Oil-lubricated air compressors operate internally with an oil mist. In other words, the compressor works with the air to disperse the oil inside the machine. However, before the air leaves the machine, oil is extracted from the air through an oil separator. Therefore, the machine remains lubricated while the air remains dry at the endpoints.

    Therefore, if the oil separator stops working properly, the air may become contaminated with oil. The presence of oil mist can be catastrophic for various pneumatic functions. In applications involving the use of air-powered spray tools, oil mist can infect paint and result in a speckled, non-drying coating on a given surface. Therefore – to ensure that the compressed air remains pure and oil-free – it is essential to change the oil filter after every 2,000 hours of use or less.

    12. Lubricate motor bearings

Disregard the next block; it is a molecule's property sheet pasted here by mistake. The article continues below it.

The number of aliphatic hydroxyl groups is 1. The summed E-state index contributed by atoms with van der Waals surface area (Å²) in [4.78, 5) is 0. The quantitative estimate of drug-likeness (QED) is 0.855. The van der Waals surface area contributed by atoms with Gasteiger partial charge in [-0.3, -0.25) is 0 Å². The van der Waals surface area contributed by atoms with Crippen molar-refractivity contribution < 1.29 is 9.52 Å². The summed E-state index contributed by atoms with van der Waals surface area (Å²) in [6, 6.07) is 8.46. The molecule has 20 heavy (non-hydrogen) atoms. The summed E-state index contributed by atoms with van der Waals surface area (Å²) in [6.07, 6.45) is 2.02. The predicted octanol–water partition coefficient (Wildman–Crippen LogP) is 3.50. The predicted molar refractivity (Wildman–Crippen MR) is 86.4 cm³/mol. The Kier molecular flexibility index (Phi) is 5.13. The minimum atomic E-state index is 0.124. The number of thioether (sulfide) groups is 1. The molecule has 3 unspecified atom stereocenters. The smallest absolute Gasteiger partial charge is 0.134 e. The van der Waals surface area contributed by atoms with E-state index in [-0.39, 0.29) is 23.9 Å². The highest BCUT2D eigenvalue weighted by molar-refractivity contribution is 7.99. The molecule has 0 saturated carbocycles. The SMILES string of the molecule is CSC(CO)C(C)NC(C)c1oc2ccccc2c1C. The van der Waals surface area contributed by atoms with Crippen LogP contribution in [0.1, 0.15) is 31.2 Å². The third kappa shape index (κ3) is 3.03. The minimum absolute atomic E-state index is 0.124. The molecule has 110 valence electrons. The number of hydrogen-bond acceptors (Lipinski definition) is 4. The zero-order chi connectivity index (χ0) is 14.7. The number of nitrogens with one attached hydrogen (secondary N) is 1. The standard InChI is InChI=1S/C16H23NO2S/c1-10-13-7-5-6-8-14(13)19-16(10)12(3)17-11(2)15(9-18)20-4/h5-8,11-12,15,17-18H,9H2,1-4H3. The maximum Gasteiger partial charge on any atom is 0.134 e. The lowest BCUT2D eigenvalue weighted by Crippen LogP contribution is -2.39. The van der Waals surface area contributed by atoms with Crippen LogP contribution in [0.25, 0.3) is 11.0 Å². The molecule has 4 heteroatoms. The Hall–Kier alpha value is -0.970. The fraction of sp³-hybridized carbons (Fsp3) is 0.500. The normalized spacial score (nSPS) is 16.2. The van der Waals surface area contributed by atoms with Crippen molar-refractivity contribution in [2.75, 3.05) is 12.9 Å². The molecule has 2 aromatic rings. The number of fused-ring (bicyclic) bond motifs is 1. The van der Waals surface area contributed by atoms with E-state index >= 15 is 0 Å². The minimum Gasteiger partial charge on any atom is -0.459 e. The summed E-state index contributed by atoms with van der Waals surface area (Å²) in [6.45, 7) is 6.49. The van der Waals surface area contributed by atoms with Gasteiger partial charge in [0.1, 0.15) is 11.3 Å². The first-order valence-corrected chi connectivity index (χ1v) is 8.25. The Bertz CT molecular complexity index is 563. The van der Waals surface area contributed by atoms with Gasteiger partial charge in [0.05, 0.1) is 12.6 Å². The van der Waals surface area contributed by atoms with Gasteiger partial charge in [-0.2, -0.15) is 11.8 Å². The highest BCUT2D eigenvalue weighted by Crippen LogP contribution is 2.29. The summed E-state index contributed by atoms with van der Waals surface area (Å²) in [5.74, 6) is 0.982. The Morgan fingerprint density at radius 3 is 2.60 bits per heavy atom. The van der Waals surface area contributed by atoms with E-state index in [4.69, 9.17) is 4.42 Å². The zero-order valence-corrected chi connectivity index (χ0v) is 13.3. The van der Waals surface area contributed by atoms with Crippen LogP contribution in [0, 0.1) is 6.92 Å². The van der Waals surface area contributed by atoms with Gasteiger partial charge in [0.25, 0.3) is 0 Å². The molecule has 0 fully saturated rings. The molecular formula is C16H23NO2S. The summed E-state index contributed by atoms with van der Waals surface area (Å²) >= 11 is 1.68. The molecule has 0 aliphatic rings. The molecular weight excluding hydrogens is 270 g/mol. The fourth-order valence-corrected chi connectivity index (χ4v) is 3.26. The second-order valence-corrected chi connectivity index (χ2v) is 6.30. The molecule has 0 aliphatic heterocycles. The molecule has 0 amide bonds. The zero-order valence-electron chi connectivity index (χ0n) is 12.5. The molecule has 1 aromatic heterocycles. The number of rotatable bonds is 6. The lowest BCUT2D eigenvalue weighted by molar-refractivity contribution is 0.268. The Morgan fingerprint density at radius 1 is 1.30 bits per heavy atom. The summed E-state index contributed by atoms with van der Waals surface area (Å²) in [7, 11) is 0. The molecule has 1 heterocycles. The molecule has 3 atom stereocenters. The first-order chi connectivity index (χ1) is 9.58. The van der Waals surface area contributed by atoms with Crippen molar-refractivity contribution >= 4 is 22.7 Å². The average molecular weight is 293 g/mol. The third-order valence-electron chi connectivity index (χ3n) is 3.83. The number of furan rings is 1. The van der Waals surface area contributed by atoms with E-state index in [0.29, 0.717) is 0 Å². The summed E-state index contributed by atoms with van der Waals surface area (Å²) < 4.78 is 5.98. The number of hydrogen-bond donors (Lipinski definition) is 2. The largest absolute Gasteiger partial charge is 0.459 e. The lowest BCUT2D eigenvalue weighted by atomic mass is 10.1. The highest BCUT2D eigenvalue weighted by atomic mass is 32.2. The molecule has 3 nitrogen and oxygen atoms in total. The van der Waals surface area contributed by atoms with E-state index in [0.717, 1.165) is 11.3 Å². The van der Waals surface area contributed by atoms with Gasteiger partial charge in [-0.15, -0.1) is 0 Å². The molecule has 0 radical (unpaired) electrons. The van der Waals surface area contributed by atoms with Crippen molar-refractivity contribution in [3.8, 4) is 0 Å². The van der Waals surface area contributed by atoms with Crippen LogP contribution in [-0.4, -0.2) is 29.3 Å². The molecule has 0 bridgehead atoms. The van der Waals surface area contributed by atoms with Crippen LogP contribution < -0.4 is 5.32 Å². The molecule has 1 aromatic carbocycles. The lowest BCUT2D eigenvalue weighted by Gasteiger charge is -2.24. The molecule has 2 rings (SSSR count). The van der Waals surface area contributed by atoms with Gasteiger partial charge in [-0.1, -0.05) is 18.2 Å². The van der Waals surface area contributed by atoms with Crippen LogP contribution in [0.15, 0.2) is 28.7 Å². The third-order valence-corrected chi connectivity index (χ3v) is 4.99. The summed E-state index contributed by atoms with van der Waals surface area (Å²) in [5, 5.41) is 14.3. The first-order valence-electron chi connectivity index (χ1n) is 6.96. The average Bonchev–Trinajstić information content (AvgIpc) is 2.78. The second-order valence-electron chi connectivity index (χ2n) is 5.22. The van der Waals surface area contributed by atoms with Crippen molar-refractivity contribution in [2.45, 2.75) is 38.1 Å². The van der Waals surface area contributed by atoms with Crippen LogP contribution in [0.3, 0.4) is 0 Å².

With constant motion, you must ensure the bearings are well-lubricated to keep the motor running at full capacity. If there is not enough lubrication, the bearings can seize, and you will find that the motor in your hand is failing and needs to fix a bigger problem.

    13. Check the belt

    Belt inspection is another important compressor maintenance inspection that can save you time and money in the long run. Having the correct belt tension that is balanced and strong is essential for smooth operation. When you ignore maintenance inspections of the belt, you expose the rubber of the belt to wear and tear, which can cause the belt to break.

    frequently asked questions about Air Compressor Maintenance

    Unless you use it rarely, you don't need to drain the compressor after every use. A good practice is to drain the compressor tank every few days for daily use. This can help you remove condensation and moisture that has built up in the tank, thereby slowing down the corrosion process.

    Depending on the size and type of compressor, air compressors can operate anywhere from a few hours a day to 24 hours a day, 7 days a week.

    It is recommended that you empty the tank every day, either manually or automatically. Standing water in the tank can cause rust on the bottom of the tank, forcing you to invest in a new tank. If you find yourself forgetting to empty your tank, you should consider purchasing an electronic drain valve.